Wednesday, January 18, 2006

The Mystery of Capital - Reading Today

I started reading a very interesting book today - Mystery of Capital - by Hernando De Soto. It had a very interesting proposition, hence a pull on me.
It is quite a task reading a book on morning 7:54 Croydon to London Bridge train, and of late, I am using this journey as a screening period for books to read. If any book survives the journey and still keeps me interested, I would try to read it till the end; otherwise, change the book when I get back home in the evening. Mr. De Soto’s book survived this test today.

Whatever I read so far, it makes a very interesting point. The research and observations are aimed at answering that never-ending question - why poor countries are so poor - and attempt to develop a rather unique thesis. It rubbishes the claim that poor countries are poor because of its culture, lack of entrepreneurship etc. Mr. De Soto, rightly, points to those thousands of entrepreneurs driving a taxi, selling food on roadside stalls, vending titbits on the street corner - and challenges the proposition that people in the 'developing' countries lack the enterprise to develop themselves.

Also, he challenges the proposition that these countries do not have resources. By his estimate, the locked up resources - capital - in the hands of world’s poor is enormous, many times the size of financial assistance that can be ever be given to them. But, as he points out, this capital is locked up because the poor countries does not have proper systems of property rights, systems and awareness make this capital useable. And, also, most rightly, points out the enormous bureaucratic hassle involved in getting a property registered [77 steps with 31 entities in Egypt], to get a five-year lease contract on land [111 steps over 4112 days in Haiti] or formalize an urban property[168 steps over 13 to 25 years in Manila]. The book recounts the stories of how it takes 269 days to start a business - and clearly points out the waste that prevents developing countries from developing.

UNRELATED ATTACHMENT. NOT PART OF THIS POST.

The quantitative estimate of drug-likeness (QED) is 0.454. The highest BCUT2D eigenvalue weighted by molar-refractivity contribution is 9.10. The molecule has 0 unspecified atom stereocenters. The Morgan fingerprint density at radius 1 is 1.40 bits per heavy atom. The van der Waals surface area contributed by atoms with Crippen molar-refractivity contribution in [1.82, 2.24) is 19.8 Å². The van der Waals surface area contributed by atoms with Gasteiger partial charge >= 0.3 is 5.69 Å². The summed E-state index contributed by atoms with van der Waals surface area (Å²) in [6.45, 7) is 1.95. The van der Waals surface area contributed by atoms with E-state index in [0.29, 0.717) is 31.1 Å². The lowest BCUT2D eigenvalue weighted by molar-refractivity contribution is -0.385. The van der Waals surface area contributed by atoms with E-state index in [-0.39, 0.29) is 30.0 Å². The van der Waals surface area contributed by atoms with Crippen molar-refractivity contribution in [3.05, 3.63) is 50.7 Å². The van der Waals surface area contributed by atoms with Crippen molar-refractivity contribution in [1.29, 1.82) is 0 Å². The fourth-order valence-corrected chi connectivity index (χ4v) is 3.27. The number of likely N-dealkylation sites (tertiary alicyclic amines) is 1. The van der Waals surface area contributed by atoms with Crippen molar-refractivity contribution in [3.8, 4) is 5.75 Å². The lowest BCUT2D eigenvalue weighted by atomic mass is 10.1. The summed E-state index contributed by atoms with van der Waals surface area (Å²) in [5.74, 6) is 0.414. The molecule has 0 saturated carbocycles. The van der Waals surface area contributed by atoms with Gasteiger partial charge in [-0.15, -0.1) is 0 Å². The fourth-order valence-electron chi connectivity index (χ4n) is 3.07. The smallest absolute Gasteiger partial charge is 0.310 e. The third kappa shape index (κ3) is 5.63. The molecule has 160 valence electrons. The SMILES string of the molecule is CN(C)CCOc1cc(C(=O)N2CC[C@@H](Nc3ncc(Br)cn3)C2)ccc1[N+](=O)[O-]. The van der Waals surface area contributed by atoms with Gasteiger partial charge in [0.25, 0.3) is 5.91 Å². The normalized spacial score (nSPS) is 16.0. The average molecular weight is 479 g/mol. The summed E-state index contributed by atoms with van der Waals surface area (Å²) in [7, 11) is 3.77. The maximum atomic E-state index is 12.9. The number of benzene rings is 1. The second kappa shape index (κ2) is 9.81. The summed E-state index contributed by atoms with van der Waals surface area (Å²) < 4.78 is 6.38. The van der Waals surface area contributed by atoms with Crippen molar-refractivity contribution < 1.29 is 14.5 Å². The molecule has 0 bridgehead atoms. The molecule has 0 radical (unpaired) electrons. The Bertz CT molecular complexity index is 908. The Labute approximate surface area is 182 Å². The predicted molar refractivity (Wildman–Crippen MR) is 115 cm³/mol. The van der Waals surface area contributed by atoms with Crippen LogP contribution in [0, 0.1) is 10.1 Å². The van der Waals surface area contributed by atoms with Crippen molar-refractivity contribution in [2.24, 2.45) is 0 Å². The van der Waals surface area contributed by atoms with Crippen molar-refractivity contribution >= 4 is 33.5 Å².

A rough estimate of this 'locked up' capital comes to $9.3 Trillion, many times the total foreign investment these countries are going to receive. Mr. De Soto draws on the history of now developed countries, and how their recognition of property and sophisticated financial and property recognition system helped accelerate their development. This is a powerful argument - in fact, most of Marxist friends will accept the core of the argument to be correct, though they may have a different view of desirability of such a system.

Do I agree with this position? Yes, I do. I do believe that overhauling the property laws and making it easy for people to access and use capital will stop an enormous, bleeding waste in our economy. Also, this book - in its spirit - corresponds to one of my key faith that an economy like India can become truly and sustain-ably prosperous when its own internal enterprise is unlocked. It is painful to see that our governments are leaving no stones unturned for getting foreign investment, but have done little - so far - in making it easy for local businesses to get started, access capital and get their rights recognized.


1 comment:

Nazim Farhan Choudhury said...

Another book that asks questions that people haven't thought of before is called "Freakonomics" by Steven D. Levitt.

It explores co-relationship between otherwise unrelated topics to explain the world around us. A MUST read!

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